Date posted: March 12, 2012
9 March 2012 / TODAY’S ZAMAN, İSTANBUL
As this year’s Abant Platform tackles the pressing issue of shaping Turkey’s new constitution, a wide spectrum of intellectuals, lawyers, political leaders and journalists are discussing the problematic areas of, and proposing solutions to, the constitutional drafting process.
“Deliberations should continue with the spirit of respecting each other’s thoughts on a given topic. What I say might be right but what another person says might be right, too,” said Parliament Speaker Cemil Çiçek, who heads the parliamentary Constitutional Reconciliation Commission, at the opening of the 26th Abant meeting, held from March 9 to 11 in the northwestern province of Bolu. “Somebody says forget it if the constitution does not include a specific sentence. This is an aggressive attitude, not one of compromise. Everybody should think about what happens next in Turkey if no way of compromise is found. It would not be a process of positive development for the country,” he added. Çiçek said they are not giving directions at the commission about the way the constitution will be but collect thoughts and ideas. “It is not the commission but the people who should write the constitution. We are making it happen, not writing it,” he said, stressing the need for the four parties in Parliament to commit themselves to making it happen.
After the commission collects the views of individuals and institutions, a draft text will be prepared as of May 1 after which the opinion of Parliament and the public will be taken again. As a final step, the necessary changes will be made to the draft text and presented to Parliament for approval and then to a public referendum. Levent Köker, a constitutional professor who is the current chairman of the Abant Platform, said the Parliament that was established after last year’s June 12 elections represent more than 90 percent of the society.
“They cannot remain deaf to society’s call for a new constitution,” he said in reference to the support from the society to get rid of the shackles put in place by the country’s 1982 Constitution, which was passed following the Sept. 12, 1980 military coup, restricting freedoms. “The debate is going to liven up since the contents of the constitution will be actively debated soon,” he added.
Mustafa Yeşil, who heads the Journalists and Writers Foundation (GYV), which has organized the Abant Platform since 1998, said Turkey needs a new constitution. “As we enter spring and leaving behind winter, we hope that cold days will be taken over by warm days,” he said at the meeting on Friday.
Also at the meeting was Erdoğan Toprak, the opposition Republican People’s Party (CHP) deputy chairman. “Here we have the opportunity to make a new constitution if we want a more democratic regime,” he said. “However, we should look at issues not only from our side but from others’ point of view as well in the process.”
The concept of citizenship and how to describe the issue of citizenship in the new constitution were discussed at the Abant Platform’s first panel discussion on Friday. In that regard, Galatasaray University lecturer Birol Caymaz said the description of citizenship should be inclusive.
On the same line, Rober Koptaş, the editor-in-chief of the Turkish-Armenian Agos weekly, said he wants to forget that he is an Armenian.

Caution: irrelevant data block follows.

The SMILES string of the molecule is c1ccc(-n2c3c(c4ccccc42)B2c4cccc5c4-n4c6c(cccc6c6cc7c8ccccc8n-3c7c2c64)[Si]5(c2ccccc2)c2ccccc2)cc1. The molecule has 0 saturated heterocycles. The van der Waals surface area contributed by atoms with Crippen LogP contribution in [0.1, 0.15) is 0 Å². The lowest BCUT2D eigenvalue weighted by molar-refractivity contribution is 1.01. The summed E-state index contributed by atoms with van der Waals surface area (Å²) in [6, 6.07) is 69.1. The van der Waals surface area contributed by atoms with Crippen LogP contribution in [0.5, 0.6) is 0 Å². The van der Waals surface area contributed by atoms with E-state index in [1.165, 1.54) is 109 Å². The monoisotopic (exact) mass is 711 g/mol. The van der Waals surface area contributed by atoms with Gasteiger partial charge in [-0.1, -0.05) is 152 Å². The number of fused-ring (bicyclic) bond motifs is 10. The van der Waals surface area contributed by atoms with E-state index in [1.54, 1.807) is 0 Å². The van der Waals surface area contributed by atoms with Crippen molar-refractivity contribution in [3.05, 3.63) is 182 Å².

“Conditions in Turkey constantly remind me that I am an Armenian. This is a painful fact that I cannot escape from. I’d like to feel that I belong to this land, and I want to get lost in the crowds. The new constitution should promise that future to us,” he said, adding that Turkey’s Armenians do not want to be treated any differently than others but just want to be treated as equal citizens.
“Armenians here believe they are second-class citizens. Minority rights should be guaranteed not with international agreements but with a consensus in society above those international agreements,” he also said.
Speaking on the same topic, Gazi University lecturer Vedat Bilgin said a definition of “democratic citizenship” could be the key for solving problems in relation to citizenship. “The new constitution should protect micro identities and at the same time allow a macro transformation,” he said.
Orhan Miroğlu, a Kurdish writer, said on the same issue, “We should seek answers to how to keep many identities together. Not meeting demands is threatening for people. If we don’t solve this problem with a new constitution, it’s possible that different identities will seek ways to part ways.”
Participants of the Abant Platform will examine the constitutional process under the headings of “mother tongue education,” “local governments in the balance of a unitary state and autonomy,” “freedom of religion,” “religious education,” and “the position of the president in the Constitution.”
Former Supreme Court of Appeals President Sami Selçuk and academics from various universities and journalists from Turkey’s many dailies will lead the discussions.
As with every Abant meeting, the platform will release a summary declaration arising from the discussions’ conclusions. The Abant Platform is an independent think tank that takes its name from Lake Abant in the province of Bolu, the location of its first meeting. It is one of the most well-known programs of the GYV, which was established in 1994. Its mission and work were inspired by the GYV’s honorary president, Islamic scholar Fethullah Gülen.